Power for the People

Energy for the 99 Percent

Kate Gordon presents the choices we face to build an energy economy that works for all of us or just for Big Oil.

In this September 27, 2011 photo, cars line up at the pumps at an Exxon mini-mart in Carnegie, Pennsylvania. High gas prices are bad for consumers but great for Big Oil, which pulled in a staggering $101 billion in profits during the first nine months of 2011. (AP/Gene J. Puskar)
In this September 27, 2011 photo, cars line up at the pumps at an Exxon mini-mart in Carnegie, Pennsylvania. High gas prices are bad for consumers but great for Big Oil, which pulled in a staggering $101 billion in profits during the first nine months of 2011. (AP/Gene J. Puskar)

The Occupy Wall Street protests are focusing Americans’ attention on the fact that power is increasingly consolidated into the hands of very few individuals and corporations. This is especially true in the energy sector. Two weeks ago the country’s five largest oil companies—BP, Chevron, ConocoPhillips, ExxonMobil, and Royal Dutch Shell—released their third-quarter profits and once again revealed that high gas prices are bad for consumers but great for Big Oil, which pulled in a staggering $101 billion in profits during the first nine months of 2011.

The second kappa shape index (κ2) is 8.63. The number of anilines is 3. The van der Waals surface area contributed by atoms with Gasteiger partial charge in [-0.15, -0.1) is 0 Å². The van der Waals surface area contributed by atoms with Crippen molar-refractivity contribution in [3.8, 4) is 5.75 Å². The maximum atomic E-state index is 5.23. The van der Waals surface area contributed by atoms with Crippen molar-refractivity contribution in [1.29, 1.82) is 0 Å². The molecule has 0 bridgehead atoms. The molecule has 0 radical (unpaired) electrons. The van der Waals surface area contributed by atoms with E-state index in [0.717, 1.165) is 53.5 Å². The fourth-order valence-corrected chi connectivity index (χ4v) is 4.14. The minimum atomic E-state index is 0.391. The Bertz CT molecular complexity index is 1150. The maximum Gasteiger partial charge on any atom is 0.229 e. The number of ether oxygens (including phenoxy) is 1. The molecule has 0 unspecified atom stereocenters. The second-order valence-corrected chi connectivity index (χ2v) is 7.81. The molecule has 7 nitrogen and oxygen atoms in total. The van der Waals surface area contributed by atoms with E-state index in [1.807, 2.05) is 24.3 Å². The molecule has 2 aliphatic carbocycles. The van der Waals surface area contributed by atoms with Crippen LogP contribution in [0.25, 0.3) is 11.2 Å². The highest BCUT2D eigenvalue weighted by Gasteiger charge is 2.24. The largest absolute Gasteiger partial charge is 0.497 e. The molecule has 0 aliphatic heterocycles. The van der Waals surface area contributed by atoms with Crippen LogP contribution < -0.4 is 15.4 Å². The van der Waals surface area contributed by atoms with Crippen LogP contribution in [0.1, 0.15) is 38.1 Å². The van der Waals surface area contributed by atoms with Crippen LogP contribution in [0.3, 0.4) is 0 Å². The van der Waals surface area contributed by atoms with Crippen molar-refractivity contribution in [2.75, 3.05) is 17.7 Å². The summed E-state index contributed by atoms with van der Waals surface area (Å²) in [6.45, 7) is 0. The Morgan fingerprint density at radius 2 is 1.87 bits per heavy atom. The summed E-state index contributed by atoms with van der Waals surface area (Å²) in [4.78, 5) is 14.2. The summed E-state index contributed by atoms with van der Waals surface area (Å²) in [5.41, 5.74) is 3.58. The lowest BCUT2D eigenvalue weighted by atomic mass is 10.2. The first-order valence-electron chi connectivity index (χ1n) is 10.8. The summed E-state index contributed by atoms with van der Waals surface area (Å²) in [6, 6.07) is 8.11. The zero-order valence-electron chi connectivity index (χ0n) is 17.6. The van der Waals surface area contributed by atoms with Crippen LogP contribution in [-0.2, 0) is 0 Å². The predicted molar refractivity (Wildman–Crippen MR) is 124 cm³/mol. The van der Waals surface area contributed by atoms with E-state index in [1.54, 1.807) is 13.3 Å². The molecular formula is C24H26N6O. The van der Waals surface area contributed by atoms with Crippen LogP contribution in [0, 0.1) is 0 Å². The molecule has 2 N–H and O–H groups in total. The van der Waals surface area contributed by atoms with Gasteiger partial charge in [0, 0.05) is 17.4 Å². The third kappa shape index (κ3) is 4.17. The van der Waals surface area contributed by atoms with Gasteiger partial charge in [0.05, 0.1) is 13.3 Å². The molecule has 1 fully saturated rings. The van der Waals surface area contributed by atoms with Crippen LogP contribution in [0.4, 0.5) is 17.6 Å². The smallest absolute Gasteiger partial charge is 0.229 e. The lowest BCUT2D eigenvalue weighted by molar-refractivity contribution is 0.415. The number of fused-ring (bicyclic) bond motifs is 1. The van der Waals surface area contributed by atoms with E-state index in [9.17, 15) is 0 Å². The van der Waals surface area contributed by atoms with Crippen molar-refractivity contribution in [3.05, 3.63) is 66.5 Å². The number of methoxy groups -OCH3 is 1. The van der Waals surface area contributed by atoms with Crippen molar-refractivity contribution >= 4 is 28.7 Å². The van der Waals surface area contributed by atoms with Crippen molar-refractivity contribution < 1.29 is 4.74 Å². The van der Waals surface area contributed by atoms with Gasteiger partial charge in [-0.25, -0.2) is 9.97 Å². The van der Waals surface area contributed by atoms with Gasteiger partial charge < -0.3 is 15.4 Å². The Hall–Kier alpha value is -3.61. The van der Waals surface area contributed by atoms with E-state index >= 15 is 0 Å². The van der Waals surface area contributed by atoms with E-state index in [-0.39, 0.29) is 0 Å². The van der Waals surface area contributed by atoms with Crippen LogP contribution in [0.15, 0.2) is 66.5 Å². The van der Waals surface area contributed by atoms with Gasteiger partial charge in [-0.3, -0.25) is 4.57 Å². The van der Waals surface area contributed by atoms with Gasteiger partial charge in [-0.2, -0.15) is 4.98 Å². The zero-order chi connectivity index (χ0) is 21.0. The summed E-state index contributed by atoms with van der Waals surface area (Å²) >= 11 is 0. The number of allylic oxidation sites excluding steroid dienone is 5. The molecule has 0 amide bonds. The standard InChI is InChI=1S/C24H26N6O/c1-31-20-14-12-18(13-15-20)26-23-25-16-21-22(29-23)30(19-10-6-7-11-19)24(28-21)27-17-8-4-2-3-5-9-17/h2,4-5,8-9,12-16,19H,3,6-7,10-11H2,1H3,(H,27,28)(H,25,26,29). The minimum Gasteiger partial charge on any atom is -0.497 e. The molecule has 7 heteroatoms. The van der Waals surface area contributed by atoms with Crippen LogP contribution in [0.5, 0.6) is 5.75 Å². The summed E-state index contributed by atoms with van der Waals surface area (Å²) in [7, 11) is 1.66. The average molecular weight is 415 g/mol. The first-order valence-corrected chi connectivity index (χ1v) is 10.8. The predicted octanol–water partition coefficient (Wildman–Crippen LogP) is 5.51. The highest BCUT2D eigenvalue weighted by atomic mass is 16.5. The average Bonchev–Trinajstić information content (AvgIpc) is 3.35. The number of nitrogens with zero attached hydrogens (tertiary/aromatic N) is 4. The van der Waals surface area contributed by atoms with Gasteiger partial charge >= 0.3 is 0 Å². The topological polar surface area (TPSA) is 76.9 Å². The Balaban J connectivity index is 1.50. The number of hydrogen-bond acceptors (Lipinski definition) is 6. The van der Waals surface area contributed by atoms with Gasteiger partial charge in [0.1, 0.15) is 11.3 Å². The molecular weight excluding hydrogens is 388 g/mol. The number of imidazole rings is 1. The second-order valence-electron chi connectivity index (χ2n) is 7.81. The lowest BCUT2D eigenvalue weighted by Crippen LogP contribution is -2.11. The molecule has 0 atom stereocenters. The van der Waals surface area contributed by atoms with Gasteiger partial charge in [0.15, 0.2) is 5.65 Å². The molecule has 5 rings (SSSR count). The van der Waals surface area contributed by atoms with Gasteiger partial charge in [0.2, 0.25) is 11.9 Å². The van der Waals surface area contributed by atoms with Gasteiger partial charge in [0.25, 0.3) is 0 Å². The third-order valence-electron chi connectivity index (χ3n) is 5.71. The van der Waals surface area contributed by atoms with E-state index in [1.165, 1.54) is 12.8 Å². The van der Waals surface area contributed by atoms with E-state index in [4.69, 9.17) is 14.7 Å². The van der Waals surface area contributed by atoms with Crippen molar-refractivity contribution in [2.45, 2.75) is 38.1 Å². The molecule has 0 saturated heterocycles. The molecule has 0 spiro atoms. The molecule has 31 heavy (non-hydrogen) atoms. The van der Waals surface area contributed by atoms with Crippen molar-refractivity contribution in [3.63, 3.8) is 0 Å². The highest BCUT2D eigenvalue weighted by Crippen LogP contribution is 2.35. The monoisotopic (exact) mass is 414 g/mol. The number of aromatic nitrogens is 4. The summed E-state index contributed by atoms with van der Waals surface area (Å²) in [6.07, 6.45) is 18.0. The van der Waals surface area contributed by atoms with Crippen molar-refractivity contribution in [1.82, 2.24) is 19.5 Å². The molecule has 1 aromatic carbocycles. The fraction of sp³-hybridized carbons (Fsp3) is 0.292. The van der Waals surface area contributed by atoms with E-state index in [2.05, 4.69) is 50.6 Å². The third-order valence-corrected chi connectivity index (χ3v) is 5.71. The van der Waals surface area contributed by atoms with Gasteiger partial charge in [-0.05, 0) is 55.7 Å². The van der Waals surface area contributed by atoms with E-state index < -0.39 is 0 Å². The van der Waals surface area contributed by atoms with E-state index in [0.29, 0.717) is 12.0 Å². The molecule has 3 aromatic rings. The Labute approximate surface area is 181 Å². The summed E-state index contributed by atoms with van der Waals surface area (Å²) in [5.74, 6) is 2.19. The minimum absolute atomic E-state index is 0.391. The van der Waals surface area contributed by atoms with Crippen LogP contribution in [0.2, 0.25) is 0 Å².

Today Washington politicians publicly bicker over renewable energy credit programs that will only cost taxpayers $2.5 billion while the oil-and-gas industry quietly pulls in $7 billion in annual subsidies. But even that is not enough for Big Oil. These companies are now lobbying hard for even more federal government support, for even more of the public’s waters and lands to be opened up for drilling rigs or pipelines, and for even fewer health and safety standards to govern those projects.

At the same time, those of us who pay the taxes that subsidize Big Oil—call us the 99 percent, though in reality we’re more like the 99.99 percent—must continue paying out precious dollars at the pump and must suffer from the ill-health effects of fossil-fuel pollution because we have very little choice in how we power, or fuel, our lives.

But it doesn’t have to be this way. We have the power to choose a brighter, more equitable, more sustainable future.

What could that future look like? Fast forward to America in 2030. Picture rolling up to the gas pump and having a choice of a petroleum product or a bio-based one, maybe from algae or switchgrass—or instead just plugging your electric or hybrid vehicle into the fast-charging electrical outlet located nearby. In 2030 conventional cars and light trucks will average at least 54.5 miles per gallon, saving our nation the expense of importing 2.2 million barrels of oil per day.